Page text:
Example III

Preparation of a Temporary Wet Strength Additive in Accordance with the Present Invention.

2-Hydroxyethylacrylate (144.6 g, 1.245 mole), N,N-dimethyl acrylamide (62.56 g, 0.6311 mole), [3-(methacryloylamino)propyl]trimethyl ammonium chloride (46.45 g, 0.2104 mole), poly(ethylene glycol) methyl ether methacrylate (Mw˜1100, 18.51 g, 0.0168 mole) 2,2′-azobis(2-amidinopropane) dihydrochloride (1.71 g, 6.30 mmole), 2-propanol (190 ml), and water (1.63 L) are added to a 5 L three neck round bottom flask containing a magnetic stir bar. This solution is sparged with nitrogen for 25 minutes and then the necks are fitted with a gas inlet adapter connected to a nitrogen manifold, a temperature probe, and a stopper. The solution is heated from room temperature to 58° C., with constant stirring under nitrogen, at which point the reaction becomes exothermic. The reaction temperature is maintained between about 58° C. to about 62° C. until the reaction is no longer exothermic. The solution is heated at 58° C. for an additional 20 hours. After cooling to room temperature, the solution is concentrated in vacuo to remove the 2-propanol. The molecular weight of this polymer will typically be about 148,000. The concentrated solution is transferred to a 5 gal. plastic bucket with water (1 L) and potassium bromide (2.50 g, 21.0 mmole) is added and the solution is adjusted to pH 9.5 with sodium hydroxide and then cooled to 10° C. in an ice bath. 4-acetamido TEMPO (45.0 mg, 0.210 mmole) is dissolved in 10 mL of water and added to the solution. Sodium bicarbonate (3.18 g) is added to 190 mL of a NaOCl solution that is 10-12% in available chlorine and the mixture is stirred until the solid dissolves. This solution is then placed into an addition funnel and added dropwise to the polymer solution over 50 min. After stirring for an additional 30 min., the solution was warmed to room temperature and adjusted to pH 4.5 with HCl. A 20 mL aliquot is dialyzed against water overnight (Mw cut off=3500) and used to determine the level of aldehyde in the polymer (temporary wet strength additive) as described in the Aldehyde Level Test herein. The result is 2.4 mole %. The Tg of this polymer (temporary wet strength additive) will typically be 78-80° C.

Example IV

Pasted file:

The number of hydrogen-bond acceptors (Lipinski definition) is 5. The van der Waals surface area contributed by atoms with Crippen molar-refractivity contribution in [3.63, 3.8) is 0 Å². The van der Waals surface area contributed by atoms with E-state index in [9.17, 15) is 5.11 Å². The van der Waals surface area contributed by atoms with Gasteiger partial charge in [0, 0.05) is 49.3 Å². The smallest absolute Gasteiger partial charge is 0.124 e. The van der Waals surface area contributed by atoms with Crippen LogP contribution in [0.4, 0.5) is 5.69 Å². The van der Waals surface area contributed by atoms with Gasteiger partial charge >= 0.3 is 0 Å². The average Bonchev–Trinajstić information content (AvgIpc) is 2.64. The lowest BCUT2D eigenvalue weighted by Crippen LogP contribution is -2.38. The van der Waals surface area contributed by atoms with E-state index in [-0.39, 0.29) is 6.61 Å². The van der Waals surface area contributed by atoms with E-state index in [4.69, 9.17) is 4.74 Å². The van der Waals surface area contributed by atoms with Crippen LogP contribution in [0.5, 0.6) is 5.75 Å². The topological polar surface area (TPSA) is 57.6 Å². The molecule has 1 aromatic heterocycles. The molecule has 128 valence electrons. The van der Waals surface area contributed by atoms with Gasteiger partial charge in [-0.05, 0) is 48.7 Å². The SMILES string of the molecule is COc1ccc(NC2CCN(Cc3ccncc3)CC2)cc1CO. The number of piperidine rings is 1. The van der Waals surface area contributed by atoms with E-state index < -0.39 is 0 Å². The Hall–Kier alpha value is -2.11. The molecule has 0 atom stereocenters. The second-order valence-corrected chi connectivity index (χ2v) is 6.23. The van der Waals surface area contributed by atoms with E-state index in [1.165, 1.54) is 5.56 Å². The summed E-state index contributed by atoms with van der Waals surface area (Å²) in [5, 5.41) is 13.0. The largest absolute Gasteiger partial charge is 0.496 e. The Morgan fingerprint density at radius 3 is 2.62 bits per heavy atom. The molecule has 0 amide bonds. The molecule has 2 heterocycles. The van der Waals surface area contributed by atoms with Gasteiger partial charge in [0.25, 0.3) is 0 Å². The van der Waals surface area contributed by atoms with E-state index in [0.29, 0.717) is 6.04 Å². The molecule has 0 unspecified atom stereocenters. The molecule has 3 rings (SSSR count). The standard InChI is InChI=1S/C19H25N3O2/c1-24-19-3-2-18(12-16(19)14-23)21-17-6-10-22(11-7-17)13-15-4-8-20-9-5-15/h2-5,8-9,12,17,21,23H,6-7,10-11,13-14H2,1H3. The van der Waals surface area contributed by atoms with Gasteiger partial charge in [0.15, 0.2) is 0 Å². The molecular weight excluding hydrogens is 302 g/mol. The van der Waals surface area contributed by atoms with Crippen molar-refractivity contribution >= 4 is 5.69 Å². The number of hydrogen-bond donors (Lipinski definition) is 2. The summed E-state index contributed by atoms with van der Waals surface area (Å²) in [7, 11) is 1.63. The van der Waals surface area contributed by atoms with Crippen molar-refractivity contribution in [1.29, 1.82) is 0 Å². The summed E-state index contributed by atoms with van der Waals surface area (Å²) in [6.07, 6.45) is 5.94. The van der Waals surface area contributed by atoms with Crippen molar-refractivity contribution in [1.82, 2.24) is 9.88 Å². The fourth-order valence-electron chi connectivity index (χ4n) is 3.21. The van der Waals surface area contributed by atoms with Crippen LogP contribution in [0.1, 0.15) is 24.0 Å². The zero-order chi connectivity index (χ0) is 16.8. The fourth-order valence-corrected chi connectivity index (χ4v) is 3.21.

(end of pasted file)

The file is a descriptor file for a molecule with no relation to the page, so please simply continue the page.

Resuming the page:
Preparation of a Temporary Wet Strength Additive in Accordance with the Present Invention.

2-Hydroxyethylacrylate (179.7 g, 1.548 mole), N,N-dimethyl acrylamide (79.09 g, 0.7978 mole), [3-(methacryloylamino)propyl]trimethyl ammonium chloride (58.70 g, 0.2659 mole), poly(ethylene glycol) methyl ether methacrylate (Mw˜475, 22.73 g, 0.0479 mole) 2,2′-azobis(2-amidinopropane) dihydrochloride (2.16 g, 7.99 mmole), 2-propanol (230 ml), and water (2.0 L) are added to a 5 L three neck round bottom flask containing a magnetic stir bar. This solution is sparged with nitrogen for 25 minutes and then the necks are fitted with a gas inlet adapter connected to a nitrogen manifold, a temperature probe, and a stopper. The solution is heated from room temperature to 58° C., with constant stirring under nitrogen, at which point the reaction becomes exothermic. The reaction temperature is maintained between about 58° C. to about 62° C. until the reaction is no longer exothermic. The solution is heated at 58° C. for an additional 20 hours. After cooling to room temperature, the solution is concentrated in vacuo to remove the 2-propanol. The molecular weight of this polymer will typically be about 158,000. The concentrated solution is transferred to a 5 gal. plastic bucket with water (2 L) and potassium bromide (3.16 g, 26.6 mmole) is added and the solution is adjusted to pH 9.5 with sodium hydroxide and then cooled to 10° C. in an ice bath. 4-acetamido TEMPO (57.0 mg, 0.27 mmole) is dissolved in 10 mL of water and added to the solution. Sodium bicarbonate (3.21 g) is added to 190 mL of a NaOCl solution that is 10-12% in available chlorine and the mixture is stirred until the solid dissolves. This solution is then placed into an addition funnel and added dropwise to polymer solution over 30 min. After stirring for an additional 45 min., the solution was warmed to room temperature and adjusted to pH 4.5 with HCl. A 20 mL aliquot is dialyzed against water overnight (Mw cut off=3500) and used to determine the level of aldehyde in the polymer (temporary wet strength additive) as described in the Aldehyde Level Test herein. The result is 1.7 mole %. The Tg of this polymer (temporary wet strength additive) will typically be 66-80° C.